Friday, 12 October 2007



With an all star lineup there is something incredibly sumptuous about a compilation record beginning with a track by The Jesus Lizard followed by one from Shellac. In order to draw such an astounding set of artists you get the impression that the cause must be something worthy.

Lounge Ax was a music venue in Chicago that played a key role in hosting many of the cities legendary acts (many of whom were Touch And Go artists). It also featured prominently in the movie version of High Fidelity (for those curious enough to check it out on video). Unfortunately the venue experienced complaint and harassment from city officials when a new yuppie neighbour (NYN) moved into a condo behind the venue around January 95. As ever the squeaky wheel gets the grease and causes most trouble as after persistent complaint over noise the city and police begin to get heavy becoming sniffy over club licences and issuing penalty tickets when being called out to sight on nights of shows. In other words someone somewhere really hates noisy indie rock. With no end in sight for the problem (and no indication that it will be going away) the people at Touch And Go clubbed together to compile this record with view to assisting in covering the venue’s legal costs and its not seemingly forced relocation at the hand of one grumpy neighbour ruining it for everybody.

Here fourteen very cool and recognisable acts lend their wares to a cause close to their hearts in a manner that represents why the networks of US indie rock have often served as an exemplarily example of how to act.

Thankfully there is a distinct air of quality that comes with this collection as in the words of The Jesus Lizard effort it is “Uncommonly Good”.

The Shellac track is “Killers” which over the years has probably come to represent the best known contribution to this record as people over the years have gone to great lengths to search out their songs.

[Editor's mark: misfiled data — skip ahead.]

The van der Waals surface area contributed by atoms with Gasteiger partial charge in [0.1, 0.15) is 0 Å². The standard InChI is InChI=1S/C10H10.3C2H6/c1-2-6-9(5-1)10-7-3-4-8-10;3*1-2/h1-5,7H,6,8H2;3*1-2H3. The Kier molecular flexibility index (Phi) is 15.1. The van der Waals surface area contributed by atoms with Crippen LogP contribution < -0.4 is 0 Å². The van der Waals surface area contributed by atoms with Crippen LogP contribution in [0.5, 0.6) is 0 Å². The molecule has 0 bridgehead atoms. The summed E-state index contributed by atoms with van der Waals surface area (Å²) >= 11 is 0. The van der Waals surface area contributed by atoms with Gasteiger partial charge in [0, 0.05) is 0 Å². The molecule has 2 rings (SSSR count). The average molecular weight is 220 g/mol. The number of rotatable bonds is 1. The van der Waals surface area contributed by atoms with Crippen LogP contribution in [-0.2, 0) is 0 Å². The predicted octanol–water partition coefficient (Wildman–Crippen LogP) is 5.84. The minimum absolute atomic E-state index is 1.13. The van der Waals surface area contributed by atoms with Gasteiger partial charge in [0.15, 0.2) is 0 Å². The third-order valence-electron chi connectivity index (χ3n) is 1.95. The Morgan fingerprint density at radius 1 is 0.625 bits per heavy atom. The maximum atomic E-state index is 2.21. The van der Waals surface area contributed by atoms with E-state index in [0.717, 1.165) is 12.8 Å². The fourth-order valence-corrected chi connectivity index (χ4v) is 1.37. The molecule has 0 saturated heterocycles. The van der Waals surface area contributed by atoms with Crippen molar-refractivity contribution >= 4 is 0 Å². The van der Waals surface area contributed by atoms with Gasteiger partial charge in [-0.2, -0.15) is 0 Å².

From here Sebadoh deliver a classically noisy number with “Whole Hog” before the clambering June Of 44 do their bass heavy take on Slint. June Of 44 is always good.

When Guided By Voices turn up it is with their wicked brand of disrupted pop that on this occasion sees them in quite a psychedelic mood with “Beneath A Festering Moon” that could quite happily originate from the same clouds as Sgt Pepper.

Bad Livers then bring bluegrass and country. Surely a yuppie neighbour would be partial to this. Seems not.

The ever reliable Yo La Tengo bring something unique and new to the record with a Theremin and saxophone laced noise workout a million miles removed from their potential harmonies and slick distortion. They live and breathe this shit.

Towards the end Tortoise threaten to steal the show as they supply a definite highlight with the delicate “Restless Waters” which lends a glimpse into the potential beauty of the area and the potential to surround all with goodness.

Rachel’s conclude the album as they do their string thing as if soundtracking the closing credits of a Hal Hartley movie in stirring if distracted fashion.

This is an album of width and girth, of many styles and voices all linked together by the essential social centres that are great venues in great cities which in this case was Lounge Ax.

LAx good. NYN bad.

Thesaurus moment: manifold.

Lounge Ax
Touch And Go

No comments: